The North Pole-South Pole alliance has discovered the fulcrum of the association that helps it balance the pressures from the two sides. Power, obviously is playing the key adhesive to manage differences on issues of politics and governance. Seemingly, both the parties have understood the requirement of accommodating each other’s concerns and it is speaking the way the government is functioning.
Barring a few incidents including that of Handwara, in which the crucial official intervention could have been better, most of the decision-making in last less-than-two months has not been bad. Apparently the government is identifying key basic issues that bother the commoner and is trying to address it. With Chief Minister having her own team – a mix of new faces and those who were around earlier, the new government has already placed officials of its choice at places it requires them. Gradually the cabinet meetings are becoming sort of a platform where key issues are discussed beyond the routine transfers and the postings.
While it is too early to judge the new government’s decision-making, implementation and the delivery process because it is still in the so-called honeymoon period – in which normally populist measures are a routine, there are certain things that needs serious consideration.
Over the years in successive regimes, two tribes are playing key role in sustaining the democracy debate and the governance showmanship – the political agents and the contractors. While the political beings have been key element in managing mobilization, it is the contractor that has been playing a crucial role in the public spending.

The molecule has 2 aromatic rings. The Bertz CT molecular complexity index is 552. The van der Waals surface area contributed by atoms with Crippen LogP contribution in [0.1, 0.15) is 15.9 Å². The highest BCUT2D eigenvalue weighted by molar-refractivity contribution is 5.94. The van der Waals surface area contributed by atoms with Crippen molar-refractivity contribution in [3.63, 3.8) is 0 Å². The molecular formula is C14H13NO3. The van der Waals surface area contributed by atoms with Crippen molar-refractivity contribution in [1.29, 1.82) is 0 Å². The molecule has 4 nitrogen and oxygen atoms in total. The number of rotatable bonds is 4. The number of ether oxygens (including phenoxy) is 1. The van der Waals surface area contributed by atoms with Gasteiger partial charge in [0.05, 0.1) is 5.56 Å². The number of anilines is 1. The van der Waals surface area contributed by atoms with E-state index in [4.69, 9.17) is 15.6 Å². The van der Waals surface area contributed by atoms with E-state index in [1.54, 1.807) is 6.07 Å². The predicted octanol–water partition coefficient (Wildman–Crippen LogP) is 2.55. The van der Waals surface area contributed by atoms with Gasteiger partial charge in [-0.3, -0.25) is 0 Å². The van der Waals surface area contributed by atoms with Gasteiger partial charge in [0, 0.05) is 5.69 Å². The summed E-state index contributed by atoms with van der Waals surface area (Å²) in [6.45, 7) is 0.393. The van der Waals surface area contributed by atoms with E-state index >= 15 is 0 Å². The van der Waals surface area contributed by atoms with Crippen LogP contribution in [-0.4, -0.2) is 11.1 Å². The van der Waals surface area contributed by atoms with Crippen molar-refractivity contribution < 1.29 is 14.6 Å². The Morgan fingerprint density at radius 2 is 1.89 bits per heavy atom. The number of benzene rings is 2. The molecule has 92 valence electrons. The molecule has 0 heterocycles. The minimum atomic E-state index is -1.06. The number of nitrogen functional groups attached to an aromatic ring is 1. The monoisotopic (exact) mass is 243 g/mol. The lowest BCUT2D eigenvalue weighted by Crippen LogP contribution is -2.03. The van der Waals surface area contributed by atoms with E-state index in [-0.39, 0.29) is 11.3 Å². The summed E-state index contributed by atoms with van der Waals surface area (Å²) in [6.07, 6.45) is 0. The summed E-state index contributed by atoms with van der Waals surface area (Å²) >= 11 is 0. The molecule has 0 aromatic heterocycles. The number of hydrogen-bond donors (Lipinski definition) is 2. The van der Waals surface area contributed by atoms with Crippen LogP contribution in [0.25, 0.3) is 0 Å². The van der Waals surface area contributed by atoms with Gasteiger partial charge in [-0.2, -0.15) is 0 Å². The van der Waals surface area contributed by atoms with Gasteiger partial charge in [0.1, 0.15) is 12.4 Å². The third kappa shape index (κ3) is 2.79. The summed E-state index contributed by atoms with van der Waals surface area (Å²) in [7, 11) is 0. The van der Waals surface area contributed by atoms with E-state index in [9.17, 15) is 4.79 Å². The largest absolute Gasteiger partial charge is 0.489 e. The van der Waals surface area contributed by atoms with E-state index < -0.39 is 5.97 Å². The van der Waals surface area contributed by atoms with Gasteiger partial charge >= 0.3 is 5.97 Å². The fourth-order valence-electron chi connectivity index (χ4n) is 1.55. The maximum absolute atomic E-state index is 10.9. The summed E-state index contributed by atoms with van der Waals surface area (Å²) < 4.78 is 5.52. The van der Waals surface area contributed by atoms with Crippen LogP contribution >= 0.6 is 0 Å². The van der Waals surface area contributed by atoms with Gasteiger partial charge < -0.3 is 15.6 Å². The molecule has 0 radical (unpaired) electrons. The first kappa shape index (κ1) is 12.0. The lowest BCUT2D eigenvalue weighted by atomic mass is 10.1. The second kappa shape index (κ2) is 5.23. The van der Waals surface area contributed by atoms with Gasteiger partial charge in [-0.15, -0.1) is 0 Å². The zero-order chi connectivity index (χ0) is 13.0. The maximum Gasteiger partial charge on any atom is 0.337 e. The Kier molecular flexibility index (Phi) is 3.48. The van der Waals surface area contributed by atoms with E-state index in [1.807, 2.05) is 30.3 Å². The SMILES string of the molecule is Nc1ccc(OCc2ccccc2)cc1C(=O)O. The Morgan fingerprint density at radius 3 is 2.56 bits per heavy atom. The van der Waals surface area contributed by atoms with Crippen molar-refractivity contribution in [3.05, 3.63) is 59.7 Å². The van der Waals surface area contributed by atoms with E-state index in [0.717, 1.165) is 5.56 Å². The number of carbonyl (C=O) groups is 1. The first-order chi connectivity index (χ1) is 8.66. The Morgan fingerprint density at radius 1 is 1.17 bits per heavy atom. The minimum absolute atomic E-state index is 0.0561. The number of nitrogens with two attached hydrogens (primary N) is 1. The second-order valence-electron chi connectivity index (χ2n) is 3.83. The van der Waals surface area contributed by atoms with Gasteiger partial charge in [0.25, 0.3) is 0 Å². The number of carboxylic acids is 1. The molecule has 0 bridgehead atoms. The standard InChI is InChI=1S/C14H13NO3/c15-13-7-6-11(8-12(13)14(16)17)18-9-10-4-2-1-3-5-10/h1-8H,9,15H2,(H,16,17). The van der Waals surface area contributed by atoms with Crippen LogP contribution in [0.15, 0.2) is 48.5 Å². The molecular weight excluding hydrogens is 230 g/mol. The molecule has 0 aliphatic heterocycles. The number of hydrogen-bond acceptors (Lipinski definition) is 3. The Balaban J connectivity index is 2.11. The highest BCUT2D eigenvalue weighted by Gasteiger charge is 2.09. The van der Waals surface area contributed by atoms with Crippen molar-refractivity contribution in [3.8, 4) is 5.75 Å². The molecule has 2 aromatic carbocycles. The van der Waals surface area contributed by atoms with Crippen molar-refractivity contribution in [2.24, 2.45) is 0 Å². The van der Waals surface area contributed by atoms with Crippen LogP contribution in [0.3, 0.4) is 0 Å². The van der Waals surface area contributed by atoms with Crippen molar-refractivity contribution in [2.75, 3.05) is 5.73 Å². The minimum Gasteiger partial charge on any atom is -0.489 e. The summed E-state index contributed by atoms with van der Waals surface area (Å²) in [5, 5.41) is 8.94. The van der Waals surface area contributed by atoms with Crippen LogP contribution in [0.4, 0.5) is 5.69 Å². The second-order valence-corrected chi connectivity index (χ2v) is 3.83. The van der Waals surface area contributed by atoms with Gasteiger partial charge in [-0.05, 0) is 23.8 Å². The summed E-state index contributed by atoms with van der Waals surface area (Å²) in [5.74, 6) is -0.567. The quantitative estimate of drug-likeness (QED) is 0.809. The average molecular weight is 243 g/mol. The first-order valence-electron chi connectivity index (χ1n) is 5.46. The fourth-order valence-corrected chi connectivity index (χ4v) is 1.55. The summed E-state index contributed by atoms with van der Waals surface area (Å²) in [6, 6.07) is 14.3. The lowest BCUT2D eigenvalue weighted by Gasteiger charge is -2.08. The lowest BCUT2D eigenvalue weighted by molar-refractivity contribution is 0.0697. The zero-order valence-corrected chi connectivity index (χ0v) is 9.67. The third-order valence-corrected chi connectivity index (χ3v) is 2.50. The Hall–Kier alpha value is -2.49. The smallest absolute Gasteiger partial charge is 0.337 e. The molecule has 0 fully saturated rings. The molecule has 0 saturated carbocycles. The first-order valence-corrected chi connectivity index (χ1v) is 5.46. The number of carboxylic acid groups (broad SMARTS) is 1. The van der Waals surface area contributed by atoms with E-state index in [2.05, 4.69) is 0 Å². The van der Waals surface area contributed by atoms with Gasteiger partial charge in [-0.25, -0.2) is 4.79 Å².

There is no denial of the fact that the political beings are key to the political activity. But the day, the political being at ground zero becomes a middle-man in governance and service delivery; it punctures the process of normal governance. Political beings should contribute to the smoothening of the system that helps quick, rational and indiscriminate delivery of the services. But they are playing the role of arbitrators in service delivery which blocks possibility of a change. Managing this becomes tricky for any political party but for a better change this practice must end. Let citizens get what they are entitled to without any middlemen.
Similarly, the entire development process has to be driven by priority at ground zero and not dictated by the powerful contractor lobby. Contractors are key to the public spending especially on the development side but they should be engaged with proper implementation and not fixing priorities in the expenditure strategy. Education department must share its pains and pathos that has created a massive deficit in its infrastructure management. So should the rural development do by assessing its asset making under schemes that are quite popular in the rest of India unlike J&K.
Right now when the government is busy planning its budget for the next three quarters, it should somehow keep in mind the efficient ways and means of improving expenditures and blocking leakages.
It is a fact that the coalition government ministers are trying to pick the threads to improve what they had delivered in the alliance’s earlier 10-month period, the fact is that the system is still sleepy. It is just a group in political and administrative executive that is working. The system needs some sort of reorientation to get it to work. There is no harm if good work is incentivized.